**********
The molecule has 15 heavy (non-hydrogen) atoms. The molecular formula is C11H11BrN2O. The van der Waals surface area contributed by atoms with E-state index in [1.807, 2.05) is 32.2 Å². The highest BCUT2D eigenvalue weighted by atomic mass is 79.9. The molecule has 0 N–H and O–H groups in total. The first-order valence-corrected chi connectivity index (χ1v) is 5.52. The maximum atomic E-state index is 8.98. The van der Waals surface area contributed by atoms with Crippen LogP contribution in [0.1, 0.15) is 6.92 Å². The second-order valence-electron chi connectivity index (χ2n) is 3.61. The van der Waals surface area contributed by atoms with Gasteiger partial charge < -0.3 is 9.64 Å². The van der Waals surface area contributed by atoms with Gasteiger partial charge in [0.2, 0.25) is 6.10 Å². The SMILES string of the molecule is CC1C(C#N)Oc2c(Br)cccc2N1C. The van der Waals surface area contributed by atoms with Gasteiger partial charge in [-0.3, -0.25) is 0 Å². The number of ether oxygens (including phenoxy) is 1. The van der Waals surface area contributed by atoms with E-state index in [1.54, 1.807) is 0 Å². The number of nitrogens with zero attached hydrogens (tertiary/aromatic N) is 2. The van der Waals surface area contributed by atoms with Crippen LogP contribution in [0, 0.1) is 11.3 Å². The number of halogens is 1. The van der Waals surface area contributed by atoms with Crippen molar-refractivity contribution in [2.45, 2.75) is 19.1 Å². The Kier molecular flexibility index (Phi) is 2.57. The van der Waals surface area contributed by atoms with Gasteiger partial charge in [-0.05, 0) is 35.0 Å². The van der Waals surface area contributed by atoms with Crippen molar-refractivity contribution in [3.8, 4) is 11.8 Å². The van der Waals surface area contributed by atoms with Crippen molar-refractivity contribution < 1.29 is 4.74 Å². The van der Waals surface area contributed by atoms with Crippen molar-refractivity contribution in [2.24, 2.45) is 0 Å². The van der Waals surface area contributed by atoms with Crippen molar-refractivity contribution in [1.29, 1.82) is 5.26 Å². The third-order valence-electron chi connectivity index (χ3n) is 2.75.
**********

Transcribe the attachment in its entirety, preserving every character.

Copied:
The molecule has 15 heavy (non-hydrogen) atoms. The molecular formula is C11H11BrN2O. The van der Waals surface area contributed by atoms with E-state index in [1.807, 2.05) is 32.2 Å². The highest BCUT2D eigenvalue weighted by atomic mass is 79.9. The molecule has 0 N–H and O–H groups in total. The first-order valence-corrected chi connectivity index (χ1v) is 5.52. The maximum atomic E-state index is 8.98. The van der Waals surface area contributed by atoms with Crippen LogP contribution in [0.1, 0.15) is 6.92 Å². The second-order valence-electron chi connectivity index (χ2n) is 3.61. The van der Waals surface area contributed by atoms with Gasteiger partial charge < -0.3 is 9.64 Å². The van der Waals surface area contributed by atoms with Gasteiger partial charge in [0.2, 0.25) is 6.10 Å². The SMILES string of the molecule is CC1C(C#N)Oc2c(Br)cccc2N1C. The van der Waals surface area contributed by atoms with Gasteiger partial charge in [-0.3, -0.25) is 0 Å². The number of ether oxygens (including phenoxy) is 1. The van der Waals surface area contributed by atoms with E-state index in [1.54, 1.807) is 0 Å². The number of nitrogens with zero attached hydrogens (tertiary/aromatic N) is 2. The van der Waals surface area contributed by atoms with Crippen LogP contribution in [0, 0.1) is 11.3 Å². The number of halogens is 1. The van der Waals surface area contributed by atoms with Crippen molar-refractivity contribution in [2.45, 2.75) is 19.1 Å². The Kier molecular flexibility index (Phi) is 2.57. The van der Waals surface area contributed by atoms with Gasteiger partial charge in [-0.05, 0) is 35.0 Å². The van der Waals surface area contributed by atoms with Crippen molar-refractivity contribution in [3.8, 4) is 11.8 Å². The van der Waals surface area contributed by atoms with Crippen molar-refractivity contribution < 1.29 is 4.74 Å². The van der Waals surface area contributed by atoms with Crippen molar-refractivity contribution in [2.24, 2.45) is 0 Å². The van der Waals surface area contributed by atoms with Crippen molar-refractivity contribution in [1.29, 1.82) is 5.26 Å². The third-order valence-electron chi connectivity index (χ3n) is 2.75.